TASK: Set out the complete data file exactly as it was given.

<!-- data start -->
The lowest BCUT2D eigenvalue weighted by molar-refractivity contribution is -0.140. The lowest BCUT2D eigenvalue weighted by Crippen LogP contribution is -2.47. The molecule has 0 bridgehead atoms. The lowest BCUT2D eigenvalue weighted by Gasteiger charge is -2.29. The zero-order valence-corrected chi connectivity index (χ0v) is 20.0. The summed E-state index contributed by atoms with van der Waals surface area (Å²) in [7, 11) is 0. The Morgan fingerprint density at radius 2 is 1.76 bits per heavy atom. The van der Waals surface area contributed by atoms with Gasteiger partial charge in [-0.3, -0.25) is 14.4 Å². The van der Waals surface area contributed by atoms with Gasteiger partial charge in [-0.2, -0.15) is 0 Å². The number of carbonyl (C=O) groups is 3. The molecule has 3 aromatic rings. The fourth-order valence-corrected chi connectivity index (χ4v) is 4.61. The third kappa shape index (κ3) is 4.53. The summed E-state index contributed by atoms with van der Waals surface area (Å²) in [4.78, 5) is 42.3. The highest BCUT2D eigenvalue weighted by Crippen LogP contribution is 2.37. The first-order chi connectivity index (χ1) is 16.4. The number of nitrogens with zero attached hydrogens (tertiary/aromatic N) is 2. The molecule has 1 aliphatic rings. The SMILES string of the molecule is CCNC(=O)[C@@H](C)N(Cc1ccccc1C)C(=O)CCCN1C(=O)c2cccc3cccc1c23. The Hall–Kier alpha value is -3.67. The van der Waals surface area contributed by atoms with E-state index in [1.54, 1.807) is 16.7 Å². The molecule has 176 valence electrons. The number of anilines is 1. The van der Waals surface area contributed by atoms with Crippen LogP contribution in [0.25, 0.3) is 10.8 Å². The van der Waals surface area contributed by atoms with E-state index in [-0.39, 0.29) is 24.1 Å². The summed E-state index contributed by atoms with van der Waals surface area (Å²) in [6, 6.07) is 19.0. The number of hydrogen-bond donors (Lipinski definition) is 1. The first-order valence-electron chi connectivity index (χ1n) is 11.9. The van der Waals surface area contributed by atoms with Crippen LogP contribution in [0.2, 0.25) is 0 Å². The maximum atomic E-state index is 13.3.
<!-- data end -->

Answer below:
The lowest BCUT2D eigenvalue weighted by molar-refractivity contribution is -0.140. The lowest BCUT2D eigenvalue weighted by Crippen LogP contribution is -2.47. The molecule has 0 bridgehead atoms. The lowest BCUT2D eigenvalue weighted by Gasteiger charge is -2.29. The zero-order valence-corrected chi connectivity index (χ0v) is 20.0. The summed E-state index contributed by atoms with van der Waals surface area (Å²) in [7, 11) is 0. The Morgan fingerprint density at radius 2 is 1.76 bits per heavy atom. The van der Waals surface area contributed by atoms with Gasteiger partial charge in [-0.3, -0.25) is 14.4 Å². The van der Waals surface area contributed by atoms with Gasteiger partial charge in [-0.2, -0.15) is 0 Å². The number of carbonyl (C=O) groups is 3. The molecule has 3 aromatic rings. The fourth-order valence-corrected chi connectivity index (χ4v) is 4.61. The third kappa shape index (κ3) is 4.53. The summed E-state index contributed by atoms with van der Waals surface area (Å²) in [4.78, 5) is 42.3. The highest BCUT2D eigenvalue weighted by Crippen LogP contribution is 2.37. The first-order chi connectivity index (χ1) is 16.4. The number of nitrogens with zero attached hydrogens (tertiary/aromatic N) is 2. The molecule has 1 aliphatic rings. The SMILES string of the molecule is CCNC(=O)[C@@H](C)N(Cc1ccccc1C)C(=O)CCCN1C(=O)c2cccc3cccc1c23. The Hall–Kier alpha value is -3.67. The van der Waals surface area contributed by atoms with E-state index in [1.54, 1.807) is 16.7 Å². The molecule has 176 valence electrons. The number of anilines is 1. The van der Waals surface area contributed by atoms with Crippen LogP contribution in [0.25, 0.3) is 10.8 Å². The van der Waals surface area contributed by atoms with E-state index in [-0.39, 0.29) is 24.1 Å². The summed E-state index contributed by atoms with van der Waals surface area (Å²) in [6, 6.07) is 19.0. The number of hydrogen-bond donors (Lipinski definition) is 1. The first-order valence-electron chi connectivity index (χ1n) is 11.9. The van der Waals surface area contributed by atoms with Crippen LogP contribution in [0.2, 0.25) is 0 Å². The maximum atomic E-state index is 13.3.